What the film gets absolutely right are the lies adulterous lovers tell, both to their partners and to themselves. Sara can profess undying devotion to François one moment, and in the next seem furious and even self-righteous as she denies any interest in him whatsoever to Jean (and be equally convincing in either mode, because: Binoche). Part of this is of course simple self-preservation, a liar not wanting to be caught out, but it also represents something else: the divided self one creates, either consciously or not, when commencing an affair.

Some of my friends felt François’ character was underdeveloped – yet this, to me, seemed exactly the point. François himself isn’t important; it’s what he represents – and the seed of suspicion, yearning, dissatisfaction and disorder that he introduces into the apparently settled life of these two people. Denis shoots him as a rogue element in almost every scene – lingering silently at the edge of the frame, or glimpsed at a distance, or behind glass. He’s less a human being than a pure instrument of chaos, the personification of something unfinished in Sara and unreconciled in Jean. A hairline fissure that, when lightly tapped, causes the vessel to shatter.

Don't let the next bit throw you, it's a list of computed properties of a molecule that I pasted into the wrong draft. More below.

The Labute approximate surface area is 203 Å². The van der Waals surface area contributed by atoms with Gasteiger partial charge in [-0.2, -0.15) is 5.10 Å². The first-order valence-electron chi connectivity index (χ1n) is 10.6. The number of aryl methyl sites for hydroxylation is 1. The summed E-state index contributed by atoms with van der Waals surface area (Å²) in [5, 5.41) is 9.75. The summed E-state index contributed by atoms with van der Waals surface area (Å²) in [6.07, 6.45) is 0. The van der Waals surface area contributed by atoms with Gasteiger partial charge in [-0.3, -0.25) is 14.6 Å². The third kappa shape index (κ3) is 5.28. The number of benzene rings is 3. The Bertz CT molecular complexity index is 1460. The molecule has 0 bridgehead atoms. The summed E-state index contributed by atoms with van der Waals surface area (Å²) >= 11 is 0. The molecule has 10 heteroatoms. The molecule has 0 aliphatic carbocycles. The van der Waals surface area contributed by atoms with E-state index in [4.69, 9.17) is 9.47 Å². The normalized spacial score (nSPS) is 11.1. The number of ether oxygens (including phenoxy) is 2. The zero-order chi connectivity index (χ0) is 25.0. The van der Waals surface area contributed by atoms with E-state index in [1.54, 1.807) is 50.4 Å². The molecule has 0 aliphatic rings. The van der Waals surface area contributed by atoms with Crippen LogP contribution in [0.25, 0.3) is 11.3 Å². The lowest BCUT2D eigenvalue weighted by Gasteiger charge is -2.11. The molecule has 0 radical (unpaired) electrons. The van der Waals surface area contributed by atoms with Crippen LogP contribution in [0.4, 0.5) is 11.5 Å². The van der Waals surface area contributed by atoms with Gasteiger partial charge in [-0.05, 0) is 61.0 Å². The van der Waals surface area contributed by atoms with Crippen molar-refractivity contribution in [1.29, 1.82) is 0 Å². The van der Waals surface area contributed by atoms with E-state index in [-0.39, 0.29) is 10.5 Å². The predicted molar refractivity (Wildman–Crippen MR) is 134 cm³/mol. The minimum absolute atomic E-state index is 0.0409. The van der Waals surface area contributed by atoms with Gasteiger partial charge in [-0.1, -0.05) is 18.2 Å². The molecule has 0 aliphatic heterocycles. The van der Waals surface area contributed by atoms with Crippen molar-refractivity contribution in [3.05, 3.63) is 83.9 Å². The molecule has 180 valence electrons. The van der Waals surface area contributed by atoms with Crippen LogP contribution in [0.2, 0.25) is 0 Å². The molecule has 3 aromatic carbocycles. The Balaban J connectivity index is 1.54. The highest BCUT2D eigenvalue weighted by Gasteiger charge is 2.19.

That film won Denis the festival’s Best Director award – which, incredibly, is the first award she’s picked up at any of the three major European festivals from the 15 feature films she’s made since 1988, at least three of which (Beau Travail, White Material and I Can’t Sleep) rank among the greatest movies of the past half-century. The Golden Bear for Best Film, meanwhile, went to Alcarràs, the sophomore feature from Spain’s Carla Simón, whose debut Summer 1993 proved a standout in the 2017 Berlinale’s Generation program.

Apparently semi-autobiographical, Alcarràs follows the declining fortunes of a family of peach farmers, the Solés, in rural Catalonia. They’ve occupied a remote patch of farmland for generations, thanks to a handshake agreement made between their now elderly patriarch, Rogelio, and the previous, long dead landowner, Old Pinyol. Now his grandson Young Pinyol is in charge and, without a formal contract, the precarious nature of the family’s tenure becomes clear when their new patrón announces plans to redevelop his land. The Solés’ orchards will be razed and the fields covered in solar panels; they can either retrain and stay, he says, or be evicted. But either way, the forthcoming harvest will be their last.